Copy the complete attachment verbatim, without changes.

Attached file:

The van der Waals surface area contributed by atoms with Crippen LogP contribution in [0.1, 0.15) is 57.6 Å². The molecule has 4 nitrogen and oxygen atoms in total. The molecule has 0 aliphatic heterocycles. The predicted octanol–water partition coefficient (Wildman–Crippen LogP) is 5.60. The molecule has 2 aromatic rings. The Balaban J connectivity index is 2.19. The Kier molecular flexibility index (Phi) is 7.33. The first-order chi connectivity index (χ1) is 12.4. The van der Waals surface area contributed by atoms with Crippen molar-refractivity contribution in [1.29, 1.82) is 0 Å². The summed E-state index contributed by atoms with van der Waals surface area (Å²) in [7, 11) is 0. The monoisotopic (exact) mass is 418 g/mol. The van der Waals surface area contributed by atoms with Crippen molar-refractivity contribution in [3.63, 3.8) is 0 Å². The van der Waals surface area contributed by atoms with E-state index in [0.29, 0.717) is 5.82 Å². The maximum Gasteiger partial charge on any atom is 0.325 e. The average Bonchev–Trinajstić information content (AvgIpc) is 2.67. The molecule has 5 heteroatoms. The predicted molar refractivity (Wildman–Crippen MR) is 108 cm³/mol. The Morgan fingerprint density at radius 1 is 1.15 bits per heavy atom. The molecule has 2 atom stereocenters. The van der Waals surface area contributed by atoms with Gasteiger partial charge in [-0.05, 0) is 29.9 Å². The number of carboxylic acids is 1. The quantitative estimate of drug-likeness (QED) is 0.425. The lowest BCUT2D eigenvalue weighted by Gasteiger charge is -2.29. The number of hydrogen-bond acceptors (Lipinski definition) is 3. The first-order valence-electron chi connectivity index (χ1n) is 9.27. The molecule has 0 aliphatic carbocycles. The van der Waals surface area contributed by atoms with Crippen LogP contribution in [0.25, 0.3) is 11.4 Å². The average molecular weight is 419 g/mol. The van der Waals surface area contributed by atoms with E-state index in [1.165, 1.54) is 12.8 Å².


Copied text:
The van der Waals surface area contributed by atoms with Crippen LogP contribution in [0.1, 0.15) is 57.6 Å². The molecule has 4 nitrogen and oxygen atoms in total. The molecule has 0 aliphatic heterocycles. The predicted octanol–water partition coefficient (Wildman–Crippen LogP) is 5.60. The molecule has 2 aromatic rings. The Balaban J connectivity index is 2.19. The Kier molecular flexibility index (Phi) is 7.33. The first-order chi connectivity index (χ1) is 12.4. The van der Waals surface area contributed by atoms with Crippen molar-refractivity contribution in [1.29, 1.82) is 0 Å². The summed E-state index contributed by atoms with van der Waals surface area (Å²) in [7, 11) is 0. The monoisotopic (exact) mass is 418 g/mol. The van der Waals surface area contributed by atoms with Crippen molar-refractivity contribution in [3.63, 3.8) is 0 Å². The van der Waals surface area contributed by atoms with E-state index in [0.29, 0.717) is 5.82 Å². The maximum Gasteiger partial charge on any atom is 0.325 e. The average Bonchev–Trinajstić information content (AvgIpc) is 2.67. The molecule has 5 heteroatoms. The predicted molar refractivity (Wildman–Crippen MR) is 108 cm³/mol. The Morgan fingerprint density at radius 1 is 1.15 bits per heavy atom. The molecule has 2 atom stereocenters. The van der Waals surface area contributed by atoms with Gasteiger partial charge in [-0.05, 0) is 29.9 Å². The number of carboxylic acids is 1. The quantitative estimate of drug-likeness (QED) is 0.425. The lowest BCUT2D eigenvalue weighted by Gasteiger charge is -2.29. The number of hydrogen-bond acceptors (Lipinski definition) is 3. The first-order valence-electron chi connectivity index (χ1n) is 9.27. The molecule has 0 aliphatic carbocycles. The van der Waals surface area contributed by atoms with Crippen LogP contribution in [0.25, 0.3) is 11.4 Å². The average molecular weight is 419 g/mol. The van der Waals surface area contributed by atoms with E-state index in [1.165, 1.54) is 12.8 Å².